Long-exposure, time-exposure, or slow-shutter photography involves using a long-duration shutter speed to sharply capture the stationary elements of images while blurring, smearing, or obscuring the moving elements. Long-exposure photography captures one element that conventional photography does not: an extended period of time.
The paths of bright moving objects become clearly visible—clouds form broad bands, vehicle lights draw bright streaks, stars leave trails in the sky, and water waves appear smooth. Only bright objects leave visible trails, whereas dark objects usually disappear. Boats in long exposures disappear during the daytime, but draw bright trails from their lights at night.
While there is no fixed definition of what constitutes "long", the intent is to create a photo that somehow shows the effect of passing time, be it smoother waters or light trails. A 30-minute photo of a static object and surrounding cannot be distinguished from a short exposure; hence, the inclusion of motion is the main factor to add intrigue to long exposure photos. Images with exposure times of several minutes also tend to make moving people or dark objects disappear (because they are in any one spot for only a fraction of the exposure time), often adding a serene and otherworldly appearance to long exposure photos.
When a scene includes both stationary and moving subjects (for example, a fixed street and moving cars or a camera within a car showing a fixed dashboard and moving scenery), a slow shutter speed can cause interesting effects, such as light trails.
Long exposures are easiest to accomplish in low-light conditions but can be done in brighter light using neutral density filters or specially designed cameras. When using a dense neutral density filter, a camera's auto focus will not be able to function. It is best to compose and focus without the filter. Then once one is happy with the composition, they can switch to manual focus and put the neutral density filter back on.
A star-trail photograph uses long exposure times to capture the apparent motion of stars in the night sky due to Earth's rotation. A star-trail photograph shows individual stars as streaks across the image, with longer exposures yielding longer arcs.
Long-exposure photography is often used in a night-time setting, where the lack of light forces longer exposures, if maximum quality is to be retained. Increasing ISO sensitivity allows for shorter exposures, but substantially decreases image quality through reduced dynamic range and higher noise. By leaving the camera's shutter open for an extended period of time, more light is absorbed, creating an exposure that captures the entire dynamic range of the digital camera sensor or film. If the camera is stationary for the entire period of time that the shutter is open, a very vibrant and clear photograph can be produced.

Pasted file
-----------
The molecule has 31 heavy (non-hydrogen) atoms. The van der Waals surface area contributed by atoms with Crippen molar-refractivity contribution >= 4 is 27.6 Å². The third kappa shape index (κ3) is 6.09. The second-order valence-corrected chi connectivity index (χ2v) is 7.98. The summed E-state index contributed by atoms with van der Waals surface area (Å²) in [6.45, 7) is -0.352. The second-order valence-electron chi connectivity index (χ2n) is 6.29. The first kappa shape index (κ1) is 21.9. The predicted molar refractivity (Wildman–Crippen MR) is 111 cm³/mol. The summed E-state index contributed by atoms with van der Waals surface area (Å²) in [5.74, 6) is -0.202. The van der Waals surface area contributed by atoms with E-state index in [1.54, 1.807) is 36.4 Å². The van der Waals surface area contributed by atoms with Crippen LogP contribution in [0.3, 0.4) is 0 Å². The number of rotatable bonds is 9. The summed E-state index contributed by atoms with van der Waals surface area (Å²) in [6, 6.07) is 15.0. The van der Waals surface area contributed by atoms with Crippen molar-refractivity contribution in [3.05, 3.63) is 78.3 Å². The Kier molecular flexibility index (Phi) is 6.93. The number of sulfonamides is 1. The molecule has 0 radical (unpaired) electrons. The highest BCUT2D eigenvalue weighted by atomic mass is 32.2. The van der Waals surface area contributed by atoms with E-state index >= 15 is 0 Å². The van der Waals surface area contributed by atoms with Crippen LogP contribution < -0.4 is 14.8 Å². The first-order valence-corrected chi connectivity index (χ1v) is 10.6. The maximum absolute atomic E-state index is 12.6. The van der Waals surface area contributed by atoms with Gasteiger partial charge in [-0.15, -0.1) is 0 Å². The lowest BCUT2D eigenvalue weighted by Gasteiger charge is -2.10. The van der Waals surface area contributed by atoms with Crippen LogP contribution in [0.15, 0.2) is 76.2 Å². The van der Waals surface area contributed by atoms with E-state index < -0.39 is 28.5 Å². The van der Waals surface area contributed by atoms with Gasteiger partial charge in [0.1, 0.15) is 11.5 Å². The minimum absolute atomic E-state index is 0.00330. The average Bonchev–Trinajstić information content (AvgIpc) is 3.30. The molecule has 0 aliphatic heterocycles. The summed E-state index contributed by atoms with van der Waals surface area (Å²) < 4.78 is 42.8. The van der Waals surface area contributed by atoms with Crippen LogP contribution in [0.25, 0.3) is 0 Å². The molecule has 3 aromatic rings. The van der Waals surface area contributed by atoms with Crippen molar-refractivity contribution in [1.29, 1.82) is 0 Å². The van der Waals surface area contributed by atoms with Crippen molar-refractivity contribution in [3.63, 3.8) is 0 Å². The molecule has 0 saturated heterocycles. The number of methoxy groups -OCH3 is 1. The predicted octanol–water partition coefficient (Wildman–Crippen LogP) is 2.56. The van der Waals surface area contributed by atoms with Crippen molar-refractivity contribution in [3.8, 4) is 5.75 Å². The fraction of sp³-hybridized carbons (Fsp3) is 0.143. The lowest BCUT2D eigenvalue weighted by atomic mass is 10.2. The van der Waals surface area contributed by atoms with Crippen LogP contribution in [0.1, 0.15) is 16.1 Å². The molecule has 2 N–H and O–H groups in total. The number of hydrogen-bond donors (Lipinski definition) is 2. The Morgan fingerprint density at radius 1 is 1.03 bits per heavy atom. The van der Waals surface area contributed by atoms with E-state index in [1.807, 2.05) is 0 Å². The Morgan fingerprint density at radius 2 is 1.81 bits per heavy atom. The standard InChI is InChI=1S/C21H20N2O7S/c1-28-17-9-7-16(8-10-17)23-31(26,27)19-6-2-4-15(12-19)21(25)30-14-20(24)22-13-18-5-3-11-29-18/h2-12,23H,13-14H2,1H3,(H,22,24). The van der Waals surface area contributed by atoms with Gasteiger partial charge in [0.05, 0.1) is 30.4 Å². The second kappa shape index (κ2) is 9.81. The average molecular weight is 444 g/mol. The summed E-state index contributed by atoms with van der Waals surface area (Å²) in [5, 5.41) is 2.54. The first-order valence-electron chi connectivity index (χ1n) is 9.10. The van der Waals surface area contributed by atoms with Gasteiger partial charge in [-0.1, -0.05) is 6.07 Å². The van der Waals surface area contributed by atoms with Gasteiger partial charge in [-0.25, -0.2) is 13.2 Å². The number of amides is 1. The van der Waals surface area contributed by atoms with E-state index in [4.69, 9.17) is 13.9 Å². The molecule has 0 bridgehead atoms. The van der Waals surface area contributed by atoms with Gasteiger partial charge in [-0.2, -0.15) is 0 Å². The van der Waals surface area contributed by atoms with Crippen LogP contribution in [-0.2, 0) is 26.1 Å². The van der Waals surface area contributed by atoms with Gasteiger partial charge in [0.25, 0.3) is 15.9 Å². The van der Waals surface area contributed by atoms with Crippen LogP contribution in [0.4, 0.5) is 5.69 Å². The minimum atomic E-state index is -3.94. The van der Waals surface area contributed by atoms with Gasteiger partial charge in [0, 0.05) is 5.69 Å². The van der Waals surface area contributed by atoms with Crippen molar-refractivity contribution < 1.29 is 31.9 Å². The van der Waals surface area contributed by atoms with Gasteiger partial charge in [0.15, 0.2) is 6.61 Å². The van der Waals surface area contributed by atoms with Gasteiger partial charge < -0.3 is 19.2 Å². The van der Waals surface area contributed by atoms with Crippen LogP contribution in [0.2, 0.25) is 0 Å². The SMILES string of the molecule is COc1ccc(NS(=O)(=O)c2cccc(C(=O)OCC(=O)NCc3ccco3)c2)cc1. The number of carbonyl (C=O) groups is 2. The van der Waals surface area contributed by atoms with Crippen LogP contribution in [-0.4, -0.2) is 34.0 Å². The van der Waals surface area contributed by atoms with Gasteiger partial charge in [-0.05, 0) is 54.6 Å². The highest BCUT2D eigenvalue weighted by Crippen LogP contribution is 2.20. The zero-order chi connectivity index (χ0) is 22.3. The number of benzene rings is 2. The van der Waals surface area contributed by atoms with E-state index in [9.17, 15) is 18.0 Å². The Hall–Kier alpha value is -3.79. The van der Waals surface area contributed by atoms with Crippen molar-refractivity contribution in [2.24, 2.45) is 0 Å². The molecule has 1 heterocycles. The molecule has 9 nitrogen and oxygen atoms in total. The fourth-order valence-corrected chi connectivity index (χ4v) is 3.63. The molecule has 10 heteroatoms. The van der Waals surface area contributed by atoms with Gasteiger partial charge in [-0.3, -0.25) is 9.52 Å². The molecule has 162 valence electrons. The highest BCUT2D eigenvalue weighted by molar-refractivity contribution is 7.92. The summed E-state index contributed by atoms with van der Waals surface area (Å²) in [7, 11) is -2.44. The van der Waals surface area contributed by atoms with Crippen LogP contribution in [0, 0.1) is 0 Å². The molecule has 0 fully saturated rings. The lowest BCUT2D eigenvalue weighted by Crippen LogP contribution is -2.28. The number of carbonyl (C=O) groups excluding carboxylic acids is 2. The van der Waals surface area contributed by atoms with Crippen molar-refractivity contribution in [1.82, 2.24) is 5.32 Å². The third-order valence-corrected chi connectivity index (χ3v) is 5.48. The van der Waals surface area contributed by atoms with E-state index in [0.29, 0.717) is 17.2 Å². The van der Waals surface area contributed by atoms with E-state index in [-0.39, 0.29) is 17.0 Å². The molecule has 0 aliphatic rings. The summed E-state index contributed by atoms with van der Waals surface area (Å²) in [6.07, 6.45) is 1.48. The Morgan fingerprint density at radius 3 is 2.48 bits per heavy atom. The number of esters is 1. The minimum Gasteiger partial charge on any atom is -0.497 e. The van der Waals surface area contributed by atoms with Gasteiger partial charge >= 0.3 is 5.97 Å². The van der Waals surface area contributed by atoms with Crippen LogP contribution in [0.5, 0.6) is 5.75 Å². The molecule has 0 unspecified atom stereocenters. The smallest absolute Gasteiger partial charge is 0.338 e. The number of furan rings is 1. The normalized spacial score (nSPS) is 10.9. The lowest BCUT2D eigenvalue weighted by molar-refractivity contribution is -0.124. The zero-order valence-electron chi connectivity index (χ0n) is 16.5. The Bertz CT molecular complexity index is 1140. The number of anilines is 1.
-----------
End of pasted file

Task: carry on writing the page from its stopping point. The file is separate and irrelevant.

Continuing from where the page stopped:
In this technique, a scene is kept very dark and the photographer or an assistant takes a light source—it can be small penlight—and moves it about in patterns. The light source can be turned off between strokes. Often, stationary objects in the scene are illuminated by briefly turning on studio lights, by one or more flashes from a strobe light, or by increasing the aperture.
Water and long exposure
Long exposures can blur moving water so it has mist-like qualities while keeping stationary objects like land and structures sharp. Varying the shutter speed can produce different effects, preserving some of the water's turbulence or smoothing it out entirely.
Solarigraphy (or solargraphy) is a technique in which a fixed pinhole camera is used to expose photographic paper for a length of time that is typically 6-months, but can be as short as a few hours and last well over a year. Depending on the length of the exposure the resulting image shows the path of the Sun across the sky both from dawn until dusk, but also from North to South (or vice versa) between the solstices. Each light streak in a solargraphic image represents one day. Where light streaks are broken or missing indicates obstruction of the sun, which is caused by cloud cover.
Frequently, cameras are made from upcycled aluminum or tin cans which can be made light-tight and are generally weatherproof for the time needed to make the exposure. Apertures usually range in fractions of a millimeter.
One example of this is a single six-month exposure taken by photographer Justin Quinnell, showing sun-trails over Clifton Suspension Bridge between 19 December 2007 and 21 June 2008. Part of the Slow light: 6 months over Bristol exhibition, Quinnell describes the piece as capturing "a period of time beyond what we can perceive with our own vision." This method of solargraphy uses a simple pinhole camera securely fixed in a position which won't be disturbed. Quinnell constructed his camera from an empty drink can with a 0.25mm aperture and a single sheet of photographic paper.
- Elliot Hook (25 September 2012). "8 Tips for long exposure photography". Digital Photography School. Retrieved 4 February 2021.
- "Venus Transit Seen Reflected from the Moon". ESO Announcement. Retrieved 14 December 2012.
- "The constellation of Cassiopeia over a thunderstorm". www.eso.org. European Southern Observatory. Retrieved 21 March 2015.
- "School of Photography". Archived from the original on 1 September 2010. Retrieved 23 May 2010.
- Greenspun, Philip (January 2007). "Studio Photography Archived 29 September 2007 at the Wayback Machine". Photo.net.
- Digital Photography Review
- Lucy Dodwell (4 October 2008). "Watching the sun go by". New Scientist. Reed Business Information. 200 (2676).
- "Stunning photographs of landmark captured over six-month period". The Daily Telegraph. London. 21 November 2008. p. 1. Retrieved 9 September 2010.
Media related to Long-exposure photography at Wikimedia Commons